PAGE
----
Warfare has been part of human existence since the beginning — and so have mind-altering substances. Drugs have funded wars, fueled soldiers on the battlefield, helped to expand and establish nationstates and more.
Peter Andreas examines how caffeine, nicotine, alcohol, opium, cocaine and amphetamines have shaped and been shaped by wars over human history in his new book “Killer High: A History of War in Six Drugs” (Oxford University Press/2020). Andreas is a professor of political science and international studies at Brown University. He joins host Frank Stasio to share how strife has shaped drug preferences and policies.
He also answers questions such as: Why do Americans generally prefer coffee over tea and whiskey over rum? Why is Afghanistan the top global supplier of opium? Andreas will be on the campus of North Carolina State University in Raleigh for a lecture and book signing on Wednesday, Feb. 5 at 5:30 p.m.
On the role of tobacco in the early history of the United States:
Tobacco, to be perfectly honest, funded the American Revolution. We talk about conflict commodities [and] we think about cocaine and Colombia, or opium in Afghanistan. But tobacco is the funder of the American Revolution. The French were able to give us a loan because of tobacco, and the British were so upset about it that they would burn down tobacco fields as they chased Colonial rebels.
The relationship between cigarettes and war:
The cigarette first gained serious popularity on the battlefield in the American Civil War. But it really wasn't until the full industrialization of cigarette production … that it really became globalized. And it wasn't until really the 20th century — World War I and then World War II — where cigarettes as part of the soldier ration was the most valued commodity in soldier rations. And the globalization of tobacco smoking in general — but cigarette smoking in particular — is intimately tied to warfare.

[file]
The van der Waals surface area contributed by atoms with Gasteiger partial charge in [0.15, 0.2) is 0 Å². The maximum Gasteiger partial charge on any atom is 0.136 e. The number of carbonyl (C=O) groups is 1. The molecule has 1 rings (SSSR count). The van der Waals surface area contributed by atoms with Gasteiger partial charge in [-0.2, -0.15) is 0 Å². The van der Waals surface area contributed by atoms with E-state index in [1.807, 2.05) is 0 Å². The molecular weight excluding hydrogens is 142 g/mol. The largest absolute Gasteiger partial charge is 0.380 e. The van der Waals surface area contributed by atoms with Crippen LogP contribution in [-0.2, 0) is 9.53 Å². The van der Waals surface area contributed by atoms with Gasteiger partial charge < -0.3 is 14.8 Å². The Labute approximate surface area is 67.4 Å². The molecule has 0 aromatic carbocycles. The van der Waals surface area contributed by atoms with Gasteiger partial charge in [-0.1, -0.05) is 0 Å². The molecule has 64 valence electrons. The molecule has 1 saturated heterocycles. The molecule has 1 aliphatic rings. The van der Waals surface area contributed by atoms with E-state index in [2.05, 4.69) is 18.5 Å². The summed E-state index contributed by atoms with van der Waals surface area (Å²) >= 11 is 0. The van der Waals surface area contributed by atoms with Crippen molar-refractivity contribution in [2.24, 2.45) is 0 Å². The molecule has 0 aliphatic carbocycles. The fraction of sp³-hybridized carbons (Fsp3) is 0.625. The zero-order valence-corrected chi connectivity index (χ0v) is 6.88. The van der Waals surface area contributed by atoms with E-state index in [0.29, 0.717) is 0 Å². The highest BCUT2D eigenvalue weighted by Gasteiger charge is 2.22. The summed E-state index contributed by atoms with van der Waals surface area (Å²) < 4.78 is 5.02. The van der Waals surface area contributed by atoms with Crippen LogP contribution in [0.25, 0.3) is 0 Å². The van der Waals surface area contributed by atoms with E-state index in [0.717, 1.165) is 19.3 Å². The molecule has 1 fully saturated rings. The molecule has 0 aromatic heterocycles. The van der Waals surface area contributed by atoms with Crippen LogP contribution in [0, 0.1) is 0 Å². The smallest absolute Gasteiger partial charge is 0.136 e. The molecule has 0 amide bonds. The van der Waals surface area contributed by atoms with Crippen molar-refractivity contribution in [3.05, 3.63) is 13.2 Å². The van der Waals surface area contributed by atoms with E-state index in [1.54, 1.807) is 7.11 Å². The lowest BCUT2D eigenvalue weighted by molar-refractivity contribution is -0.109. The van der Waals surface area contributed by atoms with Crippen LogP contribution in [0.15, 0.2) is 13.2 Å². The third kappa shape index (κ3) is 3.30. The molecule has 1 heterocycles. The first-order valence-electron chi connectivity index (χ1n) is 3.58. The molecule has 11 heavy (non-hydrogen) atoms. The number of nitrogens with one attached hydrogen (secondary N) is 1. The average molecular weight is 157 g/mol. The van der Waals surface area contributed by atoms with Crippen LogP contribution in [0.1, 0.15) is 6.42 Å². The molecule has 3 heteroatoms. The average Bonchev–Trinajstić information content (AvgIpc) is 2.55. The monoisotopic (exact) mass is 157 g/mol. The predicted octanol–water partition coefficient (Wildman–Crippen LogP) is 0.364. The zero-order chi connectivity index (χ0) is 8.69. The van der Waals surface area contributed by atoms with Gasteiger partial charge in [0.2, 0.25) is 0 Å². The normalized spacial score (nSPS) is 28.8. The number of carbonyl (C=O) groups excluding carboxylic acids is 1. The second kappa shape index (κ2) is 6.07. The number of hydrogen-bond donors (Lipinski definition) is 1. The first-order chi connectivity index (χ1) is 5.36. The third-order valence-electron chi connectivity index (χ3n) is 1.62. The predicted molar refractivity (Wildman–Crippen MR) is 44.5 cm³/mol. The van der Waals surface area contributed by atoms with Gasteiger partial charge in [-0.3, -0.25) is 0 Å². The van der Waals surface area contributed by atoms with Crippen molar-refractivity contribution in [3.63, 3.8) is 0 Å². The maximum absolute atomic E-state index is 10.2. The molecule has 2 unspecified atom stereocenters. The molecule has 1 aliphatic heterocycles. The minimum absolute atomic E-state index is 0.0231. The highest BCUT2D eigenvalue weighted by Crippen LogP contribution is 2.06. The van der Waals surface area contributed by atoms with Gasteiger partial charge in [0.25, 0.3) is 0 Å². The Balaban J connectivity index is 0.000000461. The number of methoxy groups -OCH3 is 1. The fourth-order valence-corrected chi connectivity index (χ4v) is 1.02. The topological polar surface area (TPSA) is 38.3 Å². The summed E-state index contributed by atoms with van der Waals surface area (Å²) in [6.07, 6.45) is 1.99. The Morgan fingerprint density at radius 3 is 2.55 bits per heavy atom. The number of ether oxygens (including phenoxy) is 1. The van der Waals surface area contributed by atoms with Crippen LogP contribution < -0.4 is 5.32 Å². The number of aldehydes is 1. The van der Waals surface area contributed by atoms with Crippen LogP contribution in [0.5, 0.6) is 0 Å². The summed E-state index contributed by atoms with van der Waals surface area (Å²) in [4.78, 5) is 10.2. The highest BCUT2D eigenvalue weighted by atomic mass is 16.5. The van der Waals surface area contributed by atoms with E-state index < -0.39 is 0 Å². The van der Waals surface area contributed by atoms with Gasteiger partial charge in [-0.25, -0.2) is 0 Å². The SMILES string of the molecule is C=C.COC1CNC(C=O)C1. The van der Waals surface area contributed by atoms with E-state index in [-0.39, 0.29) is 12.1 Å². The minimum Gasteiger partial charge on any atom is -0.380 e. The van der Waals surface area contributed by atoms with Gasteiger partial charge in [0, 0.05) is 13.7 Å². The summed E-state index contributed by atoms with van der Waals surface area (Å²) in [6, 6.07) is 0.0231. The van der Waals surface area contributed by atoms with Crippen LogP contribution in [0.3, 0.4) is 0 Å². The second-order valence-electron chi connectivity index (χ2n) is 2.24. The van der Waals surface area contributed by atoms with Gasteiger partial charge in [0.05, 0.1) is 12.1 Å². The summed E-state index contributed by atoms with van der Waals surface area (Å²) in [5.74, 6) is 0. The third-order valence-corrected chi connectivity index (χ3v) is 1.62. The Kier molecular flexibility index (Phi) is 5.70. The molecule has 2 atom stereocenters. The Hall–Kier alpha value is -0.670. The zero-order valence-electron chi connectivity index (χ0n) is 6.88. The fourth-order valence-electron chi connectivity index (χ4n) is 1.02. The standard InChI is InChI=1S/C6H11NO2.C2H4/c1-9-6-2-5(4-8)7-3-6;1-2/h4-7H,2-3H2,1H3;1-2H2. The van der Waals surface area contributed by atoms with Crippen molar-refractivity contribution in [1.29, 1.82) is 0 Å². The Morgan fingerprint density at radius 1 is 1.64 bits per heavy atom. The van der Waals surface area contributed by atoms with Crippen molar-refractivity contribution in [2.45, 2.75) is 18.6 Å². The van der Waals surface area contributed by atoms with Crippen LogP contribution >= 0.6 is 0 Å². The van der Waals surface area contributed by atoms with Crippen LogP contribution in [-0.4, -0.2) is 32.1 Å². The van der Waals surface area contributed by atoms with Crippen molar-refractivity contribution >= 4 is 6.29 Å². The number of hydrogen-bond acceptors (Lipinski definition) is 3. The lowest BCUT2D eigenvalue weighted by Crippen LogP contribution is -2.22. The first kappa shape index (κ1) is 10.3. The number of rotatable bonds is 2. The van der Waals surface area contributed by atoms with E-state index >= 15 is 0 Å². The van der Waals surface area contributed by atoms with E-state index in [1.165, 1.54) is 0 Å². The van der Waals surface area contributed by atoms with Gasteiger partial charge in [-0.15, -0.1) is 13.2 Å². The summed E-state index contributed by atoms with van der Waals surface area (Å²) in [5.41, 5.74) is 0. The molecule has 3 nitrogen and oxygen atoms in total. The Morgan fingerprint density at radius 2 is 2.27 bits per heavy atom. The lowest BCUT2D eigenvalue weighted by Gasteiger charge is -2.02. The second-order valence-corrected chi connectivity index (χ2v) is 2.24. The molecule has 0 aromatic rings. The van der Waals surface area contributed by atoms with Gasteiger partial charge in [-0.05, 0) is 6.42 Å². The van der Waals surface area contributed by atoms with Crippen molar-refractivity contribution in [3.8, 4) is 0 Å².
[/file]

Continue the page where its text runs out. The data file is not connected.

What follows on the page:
On the evolution of the war on drugs:
We've gone from a war against drugs, which was a metaphor in the Nixon era, to actually an outright drug war. What I mean by that is on both sides we’re using military personnel, equipment, technologies and so on. Drug traffickers in Mexico [are] essentially private armies that are militarily trained — a lot of them are defectors. Los Zetas was actually a special forces unit that was partly trained by the US as an anti-drug force. And they've been the most ruthless drug trafficking organization in Mexico until recent years. The Mexican military is now essentially an anti-drug fighting force. They've been sent to the front lines of the war on drugs. The police are still very much involved. Mexico's created a national guard that's supposed to help deal with issues of organized crime. But the military is basically now playing a policing role.